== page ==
VAT for the U.A.E. some updates – July 2017

July 15th, 2017 by Stephen Jones Leave a reply »

Any taxable person must retain VAT invoices issued and received for a minimum of 5 years.

Imports
The place of supply will determine whether a supply is made within the UAE (in which case the UAE VAT law will apply), or outside the UAE for VAT purposes. For a supply of goods, the place of supply should be the location of goods when the supply takes place – with special rules for certain categories of supplies (e.g. water and energy, cross border supplies).

For the supply of services, the place of supply should be where the supplier is established – (with special rules for certain categories of supplies e.g. cross border supplies between businesses).

VAT shall be payable in addition to the custom duties paid by the importer of the goods and cannot be deducted against. VAT shall be computed on the value that includes the customs duties.

Some goods that are imported may be exempt from customs duties but be subject to VAT.

VAT is due on the goods and services purchased from abroad. In case the recipient in the State is a registered person with the Federal Tax Authority for VAT purposes, the VAT would be due on that import using a reverse charge mechanism. In case the recipient in the State is a non-registered person for VAT purposes, VAT would be paid on import of goods from a place outside the GCC. Such VAT will typically be required to be paid before the goods are released to the person.

Exempt and zero rate
- The VAT treatment of real estate will depend on whether it is a commercial or residential property.
Supplies (including sales or leases) of commercial properties will be taxable at the standard VAT rate (i.e 5%).
- Supplies of residential properties will generally be exempt from VAT to ensure that VAT does not constitute an irrecoverable cost to persons who buy their own properties. To ensure that real estate developers can recover VAT on construction of residential properties, the first supply of residential properties within 3 years from their completion will be zero-rated.

There is a difference between exempt goods and zero rate. (for example zero rate might be raised in future).
VAT will be charged at 0% in respect of the following main categories of supplies:
• Exports of goods and services to outside the GCC;
• International transportation, and related supplies;
• Supplies of certain sea, air and land means of transportation (such as aircrafts and ships);
• Certain investment grade precious metals (e.g. gold, silver, of 99% purity);
• Newly constructed residential properties, that are supplied for the first time within 3 years of their construction ;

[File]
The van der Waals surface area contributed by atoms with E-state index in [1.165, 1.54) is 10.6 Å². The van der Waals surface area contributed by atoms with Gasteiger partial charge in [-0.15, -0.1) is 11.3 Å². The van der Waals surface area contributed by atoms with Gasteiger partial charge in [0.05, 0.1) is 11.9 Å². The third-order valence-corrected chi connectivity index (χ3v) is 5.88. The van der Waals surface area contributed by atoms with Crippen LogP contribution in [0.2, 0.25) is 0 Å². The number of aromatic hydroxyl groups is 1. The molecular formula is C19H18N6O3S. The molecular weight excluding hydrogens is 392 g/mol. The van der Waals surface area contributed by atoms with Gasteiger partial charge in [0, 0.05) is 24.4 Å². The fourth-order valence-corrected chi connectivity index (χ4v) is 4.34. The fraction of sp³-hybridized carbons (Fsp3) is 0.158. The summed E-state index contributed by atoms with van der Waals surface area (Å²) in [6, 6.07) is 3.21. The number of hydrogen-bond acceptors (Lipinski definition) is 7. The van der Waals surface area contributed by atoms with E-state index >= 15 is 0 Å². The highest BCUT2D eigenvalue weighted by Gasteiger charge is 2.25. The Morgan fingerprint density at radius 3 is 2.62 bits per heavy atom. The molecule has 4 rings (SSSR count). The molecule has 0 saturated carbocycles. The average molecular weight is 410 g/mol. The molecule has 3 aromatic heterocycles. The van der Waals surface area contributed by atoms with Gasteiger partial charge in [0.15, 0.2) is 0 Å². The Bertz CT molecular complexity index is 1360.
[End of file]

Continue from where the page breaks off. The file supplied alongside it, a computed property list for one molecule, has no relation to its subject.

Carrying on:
• Supply of certain education services, and supply of relevant goods and services;
• Supply of certain Healthcare services, and supply of relevant goods and services.

The following categories of supplies will be exempt from VAT:
• The supply of some financial services (clarified in VAT legislation);
• Residential properties;
• Bare land;
• Local passenger transport

Financial Services
It is expected that fee based financial services will be taxed but margin based products are likely to be exempt.
Generally, insurance (vehicle, medical, etc) will be taxable.
Life insurance, we understand will be treated as an exempt financial service

The VAT treatment of standard financial services and Islamic finance products, the treatment of Islamic finance products will be aligned with the treatment of similar standard financial services

Businesses that meet requirements the Legislation (such as being resident in the UAE and being related/associated parties) will be able to register as a VAT group. For some businesses, VAT grouping will be a useful tool to simplify accounting for VAT.

Offsetting VAT.
VAT registered businesses will be able to reduce their output tax liability by the amount of VAT that relates to bad debt which has been written off by the VAT registered business. The legislation will include the conditions and limitations concerning the use of this relief.

A scheme will be introduced to allow a UAE national who is not registered for VAT to reclaim VAT paid on goods and services relating to constructing a new residence which will be privately used by the person and his family. This will allow the recovery of VAT on such expenses as contractor’s services and building materials.

To avoid double taxation (where second hand goods are acquired by a registered person from an unregistered person for the purpose of resale), the VAT-registered person will be able to account for VAT on sales of second hand goods with reference to: the difference between the purchase price of the goods, and the selling price of the goods (that is, the profit margin).

The VAT which must be accounted for by the registered person, will be included in the profit margin. The legislation will include the details of the conditions to be met in order to apply this mechanism.

VAT on expenses
A VAT registered person incurs input tax on its business expenses, and this input tax can be recovered in full when it relates to a taxable supply that was made, or intended to be made, by the registered person. In contrast, where the expense relates to a non-taxable supply (e.g. exempt supplies), then the registered person may not recover the input tax paid.